The potential for “unlimited liability” under DOL rules is generating significant levels of anxiety among advisors, worry about being found liable for investment losses due to unintentional or unforeseeable events.
This is a key finding of a new survey from Market Strategies International unit Cogent Wealth Reports. Conducted in mid-June, the survey polled financial advisors with $25 million plus in assets under management and more than 5 years of industry experience, as well as investors with over $100,000 in investable assets.
According to the report, advisors lament that the Department of Labor’s fiduciary rule is “casting a negative industry glow.” While agreeing with the objectives of the DOL regulations, they fear that reputation of industry players — notably non-fiduciary advisors perceived as acting in their own interest — will be tarnished
“The DOL fiduciary ruling is fueling investors’ focus on fees,” the report states. “Investors, largely influenced by the news media, are articulating the impact of the ruling more in terms of fees rather than the more abstract concept of ‘responsibility.’”
“In turn, advisors believe DOL is forcing them into a fee-based compensation structure and limiting their product selection,” the report adds. “Despite acknowledging that this was not the stated intention of the rule, advisors generally agree that the ensuing restrictions and conversation taking place through the media have demonized the practice of charging commissions.”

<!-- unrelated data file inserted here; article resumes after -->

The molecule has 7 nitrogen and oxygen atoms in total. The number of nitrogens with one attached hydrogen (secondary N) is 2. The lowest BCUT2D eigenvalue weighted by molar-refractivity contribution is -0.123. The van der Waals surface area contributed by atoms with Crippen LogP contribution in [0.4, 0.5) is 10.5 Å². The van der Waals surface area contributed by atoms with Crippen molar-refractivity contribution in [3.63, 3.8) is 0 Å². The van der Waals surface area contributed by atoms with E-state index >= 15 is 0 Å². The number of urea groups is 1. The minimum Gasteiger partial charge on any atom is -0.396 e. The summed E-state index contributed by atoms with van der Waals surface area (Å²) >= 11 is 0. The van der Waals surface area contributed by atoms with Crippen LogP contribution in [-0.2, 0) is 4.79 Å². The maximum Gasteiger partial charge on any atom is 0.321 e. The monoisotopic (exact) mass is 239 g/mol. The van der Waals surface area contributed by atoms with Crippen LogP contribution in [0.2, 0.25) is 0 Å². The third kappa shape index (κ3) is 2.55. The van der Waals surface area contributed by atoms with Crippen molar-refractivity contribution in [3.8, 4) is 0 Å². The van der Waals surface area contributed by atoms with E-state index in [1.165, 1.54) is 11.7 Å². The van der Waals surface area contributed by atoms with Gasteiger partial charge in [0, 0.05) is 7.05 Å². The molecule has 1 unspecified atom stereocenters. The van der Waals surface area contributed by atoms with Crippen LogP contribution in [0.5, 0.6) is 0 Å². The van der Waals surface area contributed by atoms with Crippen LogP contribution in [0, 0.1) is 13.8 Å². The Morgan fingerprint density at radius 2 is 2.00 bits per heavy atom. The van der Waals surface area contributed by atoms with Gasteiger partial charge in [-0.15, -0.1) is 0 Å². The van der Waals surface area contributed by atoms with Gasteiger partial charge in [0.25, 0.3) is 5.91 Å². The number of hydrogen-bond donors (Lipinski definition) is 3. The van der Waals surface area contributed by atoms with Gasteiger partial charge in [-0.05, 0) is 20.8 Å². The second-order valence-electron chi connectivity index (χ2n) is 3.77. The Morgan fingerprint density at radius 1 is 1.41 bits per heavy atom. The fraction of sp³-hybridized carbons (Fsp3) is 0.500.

Among the report’s additional findings:
Advisors are fiercely divided on fee structure implications. While those advisors who are already fee-based see the DOL action as formalizing an inevitable market shift, many commission-based advisors are fearful that commoditizing their service puts them at greater risk of being undercut by cheaper automated advice services.
Advisors’ personal liability concerns are skyrocketing due to the increased volume and scope of internal and external regulations.
There’s a marked increase in internal scrutiny and compliance. Advisors report feeling monitored rather than supported by their firms. In addition, the burden of compliance and required documentation is taking a toll on advisors’ ability to work efficiently, compounded by the need to document all aspects of their advisory consultations.
The digital world is exacerbating negative accountability while opportunities for positive advocacy remain restricted. Advisors believe that online platforms such as “broker check” are opening the door to largely unchallengeable negative reviews while avenues for positive endorsement via sites such as LinkedIn remain off-limits.